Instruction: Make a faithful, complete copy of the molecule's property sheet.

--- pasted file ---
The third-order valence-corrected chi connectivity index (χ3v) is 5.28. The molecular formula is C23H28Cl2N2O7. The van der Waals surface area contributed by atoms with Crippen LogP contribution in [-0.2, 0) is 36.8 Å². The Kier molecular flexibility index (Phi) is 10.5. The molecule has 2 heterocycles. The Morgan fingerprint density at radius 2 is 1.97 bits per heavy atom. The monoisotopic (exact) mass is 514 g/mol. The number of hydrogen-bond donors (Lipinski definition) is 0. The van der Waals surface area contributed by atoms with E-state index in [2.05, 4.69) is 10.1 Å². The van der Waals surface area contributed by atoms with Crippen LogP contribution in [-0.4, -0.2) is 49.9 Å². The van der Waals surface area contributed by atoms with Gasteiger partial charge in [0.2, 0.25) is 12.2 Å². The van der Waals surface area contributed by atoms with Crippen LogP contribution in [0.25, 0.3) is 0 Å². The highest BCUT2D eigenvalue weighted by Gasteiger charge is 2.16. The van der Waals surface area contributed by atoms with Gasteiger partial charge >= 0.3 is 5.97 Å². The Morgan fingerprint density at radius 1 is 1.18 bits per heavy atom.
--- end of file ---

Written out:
The third-order valence-corrected chi connectivity index (χ3v) is 5.28. The molecular formula is C23H28Cl2N2O7. The van der Waals surface area contributed by atoms with Crippen LogP contribution in [-0.2, 0) is 36.8 Å². The Kier molecular flexibility index (Phi) is 10.5. The molecule has 2 heterocycles. The Morgan fingerprint density at radius 2 is 1.97 bits per heavy atom. The monoisotopic (exact) mass is 514 g/mol. The number of hydrogen-bond donors (Lipinski definition) is 0. The van der Waals surface area contributed by atoms with E-state index in [2.05, 4.69) is 10.1 Å². The van der Waals surface area contributed by atoms with Crippen LogP contribution in [-0.4, -0.2) is 49.9 Å². The van der Waals surface area contributed by atoms with Gasteiger partial charge in [0.2, 0.25) is 12.2 Å². The van der Waals surface area contributed by atoms with Crippen LogP contribution in [0.25, 0.3) is 0 Å². The highest BCUT2D eigenvalue weighted by Gasteiger charge is 2.16. The van der Waals surface area contributed by atoms with Gasteiger partial charge >= 0.3 is 5.97 Å². The Morgan fingerprint density at radius 1 is 1.18 bits per heavy atom.